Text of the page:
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Breast Health

Breast Cancer

The Basics
Risk Factors
Symptoms and Diagnosis
Life After Breast Cancer

The Basics

The Facts About Breast Cancer

A diagnosis of breast cancer is scary. Knowing the facts can help physically and emotionally.

We spoke with experts about the latest research into how aspirin affects cancer cell growth.

All aboard the MammoVan! Hospitals are taking lifesaving technology on the road.

Detection rates, treatment options and outcomes all vary depending on where you live.

Risk Factors

Risk Factors for Breast Cancer

Know your risk and how to minimize it to decrease the odds of a breast cancer diagnosis.

You may think you're in the clear after a negative result, but that's no time to get complacent.

Getting appropriate amounts of this essential nutrient can improve your health in many ways.

Women with a higher genetic risk may want to avoid steroids, but more research is needed.

Symptoms and Diagnosis

Symptoms and Diagnosis of Breast Cancer

First steps in the breast cancer fight: Know something is wrong; get a professional diagnosis.

The senator was diagnosed with breast cancer after delaying her mammogram.

Updated recommendations have caused some confusion. Here's clarification.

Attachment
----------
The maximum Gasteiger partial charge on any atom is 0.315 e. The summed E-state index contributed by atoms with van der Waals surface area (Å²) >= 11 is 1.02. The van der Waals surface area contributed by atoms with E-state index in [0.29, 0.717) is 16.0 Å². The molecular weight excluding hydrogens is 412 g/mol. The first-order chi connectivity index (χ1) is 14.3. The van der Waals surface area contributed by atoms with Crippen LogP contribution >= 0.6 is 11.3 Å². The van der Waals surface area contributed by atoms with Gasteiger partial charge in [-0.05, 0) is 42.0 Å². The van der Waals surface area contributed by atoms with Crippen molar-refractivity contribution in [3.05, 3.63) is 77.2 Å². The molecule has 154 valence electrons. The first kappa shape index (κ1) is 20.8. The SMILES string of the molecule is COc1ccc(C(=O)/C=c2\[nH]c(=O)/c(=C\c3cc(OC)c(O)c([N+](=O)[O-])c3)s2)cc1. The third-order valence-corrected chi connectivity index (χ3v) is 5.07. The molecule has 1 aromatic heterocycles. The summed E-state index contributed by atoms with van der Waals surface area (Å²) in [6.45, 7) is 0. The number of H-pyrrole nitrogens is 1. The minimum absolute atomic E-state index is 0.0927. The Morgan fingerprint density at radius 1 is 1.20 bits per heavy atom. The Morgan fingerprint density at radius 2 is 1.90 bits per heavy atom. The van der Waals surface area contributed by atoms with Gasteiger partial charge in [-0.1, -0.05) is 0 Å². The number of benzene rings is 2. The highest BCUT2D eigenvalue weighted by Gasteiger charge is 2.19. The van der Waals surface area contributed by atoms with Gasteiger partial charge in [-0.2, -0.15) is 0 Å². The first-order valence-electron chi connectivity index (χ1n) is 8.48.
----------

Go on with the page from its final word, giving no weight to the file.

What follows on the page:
More than 27,000 women under age 45 are expected to be diagnosed with breast cancer this year.


Treatment of Breast Cancer

Multiple treatment options offer women choices—and a better chance of beating breast cancer.

Practical preparations to prevent the caregiver from getting overwhelmed.

This surgical treatment option removes cancer while preserving the aesthetics of your breasts.

Experts explain what to expect as you're recovering from this major operation.

Life After Breast Cancer

Life After Breast Cancer

To survive the challenges of breast cancer, accepting the physical and emotional changes is key.

For one woman, the memory of cancer remains.

After breast cancer surgery, there are new factors to consider when shopping for underwear.

Unable to get pregnant while in remission, I turned to surrogacy—and received more than a baby.